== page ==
Assessing the oseltamivir-induced resistance risk and implications for influenza infection control strategies


Background: Oseltamivir-resistant mutants with higher drug resistance rates and low transmission fitness costs have not accounted for influenza (sub)type viruses. Predicting the impacts of neuraminidase inhibitor therapy on infection rates and transmission of drug-resistant viral strains requires further investigation. Objectives: The purpose of this study was to assess the potential risk of oseltamivir-induced resistance for influenza A (H1N1) and A (H3N2) viruses. Materials and methods: An immune-response-based virus dynamic model was used to best fit the oseltamivir-resistant A (H1N1) and A (H3N2) infection data. A probabilistic risk assessment model was developed by incorporating branching process-derived probability distribution of resistance to estimate oseltamivir-induced resistance risk. Results: Mutation rate and sensitive strain number were key determinants in assessing resistance risk. By increasing immune response, antiviral efficacy, and fitness cost, the spread of resistant strains for A (H1N1) and A (H3N2) were greatly decreased. Probability of resistance depends most strongly on the sensitive strain number described by a Poisson model. Risk of oseltamivir-induced resistance increased with increasing the mutation rate for A (H1N1) only. The ≥50% of resistance risk induced by A (H1N1) and A (H3N2) sensitive infected cells were 0.4 (95% CI: 0.28–0.43) and 0.95 (95% CI 0.93–0.99) at a mutation rate of 10−6, respectively. Antiviral drugs must be administrated within 1–1.5 days for A (H1N1) and 2–2.5 days for A (H3N2) virus infections to limit viral production. Conclusion: Probabilistic risk assessment of antiviral drug-induced resistance is crucial in the decision-making process for preventing influenza virus infections.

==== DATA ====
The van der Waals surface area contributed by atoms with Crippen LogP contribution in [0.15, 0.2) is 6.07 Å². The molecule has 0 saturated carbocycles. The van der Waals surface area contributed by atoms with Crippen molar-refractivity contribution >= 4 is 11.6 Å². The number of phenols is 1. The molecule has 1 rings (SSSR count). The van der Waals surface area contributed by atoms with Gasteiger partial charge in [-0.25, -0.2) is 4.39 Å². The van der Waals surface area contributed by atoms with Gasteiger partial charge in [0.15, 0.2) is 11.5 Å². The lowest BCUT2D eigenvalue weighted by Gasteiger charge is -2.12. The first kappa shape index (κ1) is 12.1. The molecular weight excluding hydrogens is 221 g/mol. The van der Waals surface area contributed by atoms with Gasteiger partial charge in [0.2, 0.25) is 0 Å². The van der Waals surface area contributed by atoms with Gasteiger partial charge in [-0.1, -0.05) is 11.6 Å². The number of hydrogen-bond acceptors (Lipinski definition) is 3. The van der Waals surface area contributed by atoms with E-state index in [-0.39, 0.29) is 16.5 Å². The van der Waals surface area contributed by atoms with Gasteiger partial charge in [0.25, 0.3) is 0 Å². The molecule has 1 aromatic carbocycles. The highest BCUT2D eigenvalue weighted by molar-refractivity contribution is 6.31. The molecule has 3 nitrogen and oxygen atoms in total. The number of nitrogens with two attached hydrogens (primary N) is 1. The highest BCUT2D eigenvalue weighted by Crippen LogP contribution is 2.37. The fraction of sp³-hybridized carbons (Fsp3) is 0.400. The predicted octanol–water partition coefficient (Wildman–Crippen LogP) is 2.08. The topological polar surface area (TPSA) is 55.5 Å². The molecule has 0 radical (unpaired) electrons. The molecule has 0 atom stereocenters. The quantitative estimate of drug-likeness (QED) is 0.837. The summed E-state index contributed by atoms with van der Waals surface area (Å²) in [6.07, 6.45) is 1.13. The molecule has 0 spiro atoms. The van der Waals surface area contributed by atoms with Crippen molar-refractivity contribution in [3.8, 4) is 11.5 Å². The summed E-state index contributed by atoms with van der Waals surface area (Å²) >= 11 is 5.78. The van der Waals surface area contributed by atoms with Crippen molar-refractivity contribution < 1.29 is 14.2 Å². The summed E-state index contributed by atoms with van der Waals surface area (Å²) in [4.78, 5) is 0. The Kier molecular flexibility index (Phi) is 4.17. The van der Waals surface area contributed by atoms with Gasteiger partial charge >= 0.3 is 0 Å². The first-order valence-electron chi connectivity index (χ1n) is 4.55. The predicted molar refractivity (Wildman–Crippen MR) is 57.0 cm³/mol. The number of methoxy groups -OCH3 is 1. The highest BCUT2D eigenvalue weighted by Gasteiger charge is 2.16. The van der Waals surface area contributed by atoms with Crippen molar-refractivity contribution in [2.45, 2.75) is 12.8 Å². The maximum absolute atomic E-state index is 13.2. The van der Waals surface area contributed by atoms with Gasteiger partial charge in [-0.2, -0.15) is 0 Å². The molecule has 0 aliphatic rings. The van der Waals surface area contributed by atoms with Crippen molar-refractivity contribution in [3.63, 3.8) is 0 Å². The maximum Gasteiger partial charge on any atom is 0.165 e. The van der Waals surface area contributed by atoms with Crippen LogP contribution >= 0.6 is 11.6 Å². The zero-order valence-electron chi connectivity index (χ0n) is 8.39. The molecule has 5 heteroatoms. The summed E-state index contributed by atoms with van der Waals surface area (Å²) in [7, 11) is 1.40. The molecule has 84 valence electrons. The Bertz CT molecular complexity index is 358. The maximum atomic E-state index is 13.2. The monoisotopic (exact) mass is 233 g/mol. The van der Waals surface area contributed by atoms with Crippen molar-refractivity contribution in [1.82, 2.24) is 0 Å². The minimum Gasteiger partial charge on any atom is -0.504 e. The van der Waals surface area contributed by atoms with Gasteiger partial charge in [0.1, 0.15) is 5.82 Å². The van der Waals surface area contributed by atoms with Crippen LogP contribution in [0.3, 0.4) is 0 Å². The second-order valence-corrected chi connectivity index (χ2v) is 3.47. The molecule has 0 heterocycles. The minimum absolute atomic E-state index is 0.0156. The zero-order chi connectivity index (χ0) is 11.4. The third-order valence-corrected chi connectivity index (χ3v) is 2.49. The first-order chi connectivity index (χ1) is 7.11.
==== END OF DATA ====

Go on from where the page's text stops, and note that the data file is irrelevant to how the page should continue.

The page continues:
Infection and Drug Resistance